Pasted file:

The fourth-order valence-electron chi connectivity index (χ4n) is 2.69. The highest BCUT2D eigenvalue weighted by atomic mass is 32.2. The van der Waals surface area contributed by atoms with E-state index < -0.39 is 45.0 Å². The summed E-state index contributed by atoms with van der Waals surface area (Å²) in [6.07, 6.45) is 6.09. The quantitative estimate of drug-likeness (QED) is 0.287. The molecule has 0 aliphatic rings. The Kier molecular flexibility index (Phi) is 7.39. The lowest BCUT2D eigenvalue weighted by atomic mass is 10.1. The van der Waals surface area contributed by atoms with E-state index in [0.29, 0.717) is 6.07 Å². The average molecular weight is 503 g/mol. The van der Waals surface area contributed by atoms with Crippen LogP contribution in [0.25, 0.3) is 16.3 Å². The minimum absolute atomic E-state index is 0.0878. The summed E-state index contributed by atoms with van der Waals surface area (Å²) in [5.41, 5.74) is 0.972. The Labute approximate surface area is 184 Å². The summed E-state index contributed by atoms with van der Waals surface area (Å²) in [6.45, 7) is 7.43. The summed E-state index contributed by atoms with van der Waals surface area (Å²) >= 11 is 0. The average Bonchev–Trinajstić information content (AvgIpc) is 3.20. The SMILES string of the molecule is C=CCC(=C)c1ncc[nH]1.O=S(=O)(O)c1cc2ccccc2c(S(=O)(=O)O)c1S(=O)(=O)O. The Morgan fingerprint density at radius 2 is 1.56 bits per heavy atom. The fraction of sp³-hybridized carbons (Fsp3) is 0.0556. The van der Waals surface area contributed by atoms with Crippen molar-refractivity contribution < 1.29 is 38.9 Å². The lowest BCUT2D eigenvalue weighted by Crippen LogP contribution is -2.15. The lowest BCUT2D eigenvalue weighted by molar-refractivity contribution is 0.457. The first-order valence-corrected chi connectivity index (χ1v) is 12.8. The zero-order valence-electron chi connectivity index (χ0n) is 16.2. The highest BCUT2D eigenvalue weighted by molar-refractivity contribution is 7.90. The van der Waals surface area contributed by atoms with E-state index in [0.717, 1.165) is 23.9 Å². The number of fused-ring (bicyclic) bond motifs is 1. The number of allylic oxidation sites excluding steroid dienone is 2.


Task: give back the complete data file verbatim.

The fourth-order valence-electron chi connectivity index (χ4n) is 2.69. The highest BCUT2D eigenvalue weighted by atomic mass is 32.2. The van der Waals surface area contributed by atoms with E-state index < -0.39 is 45.0 Å². The summed E-state index contributed by atoms with van der Waals surface area (Å²) in [6.07, 6.45) is 6.09. The quantitative estimate of drug-likeness (QED) is 0.287. The molecule has 0 aliphatic rings. The Kier molecular flexibility index (Phi) is 7.39. The lowest BCUT2D eigenvalue weighted by atomic mass is 10.1. The van der Waals surface area contributed by atoms with E-state index in [0.29, 0.717) is 6.07 Å². The average molecular weight is 503 g/mol. The van der Waals surface area contributed by atoms with Crippen LogP contribution in [0.25, 0.3) is 16.3 Å². The minimum absolute atomic E-state index is 0.0878. The summed E-state index contributed by atoms with van der Waals surface area (Å²) in [5.41, 5.74) is 0.972. The Labute approximate surface area is 184 Å². The summed E-state index contributed by atoms with van der Waals surface area (Å²) in [6.45, 7) is 7.43. The summed E-state index contributed by atoms with van der Waals surface area (Å²) >= 11 is 0. The average Bonchev–Trinajstić information content (AvgIpc) is 3.20. The SMILES string of the molecule is C=CCC(=C)c1ncc[nH]1.O=S(=O)(O)c1cc2ccccc2c(S(=O)(=O)O)c1S(=O)(=O)O. The Morgan fingerprint density at radius 2 is 1.56 bits per heavy atom. The fraction of sp³-hybridized carbons (Fsp3) is 0.0556. The van der Waals surface area contributed by atoms with Crippen molar-refractivity contribution < 1.29 is 38.9 Å². The lowest BCUT2D eigenvalue weighted by Crippen LogP contribution is -2.15. The lowest BCUT2D eigenvalue weighted by molar-refractivity contribution is 0.457. The first-order valence-corrected chi connectivity index (χ1v) is 12.8. The zero-order valence-electron chi connectivity index (χ0n) is 16.2. The highest BCUT2D eigenvalue weighted by molar-refractivity contribution is 7.90. The van der Waals surface area contributed by atoms with E-state index in [0.717, 1.165) is 23.9 Å². The number of fused-ring (bicyclic) bond motifs is 1. The number of allylic oxidation sites excluding steroid dienone is 2.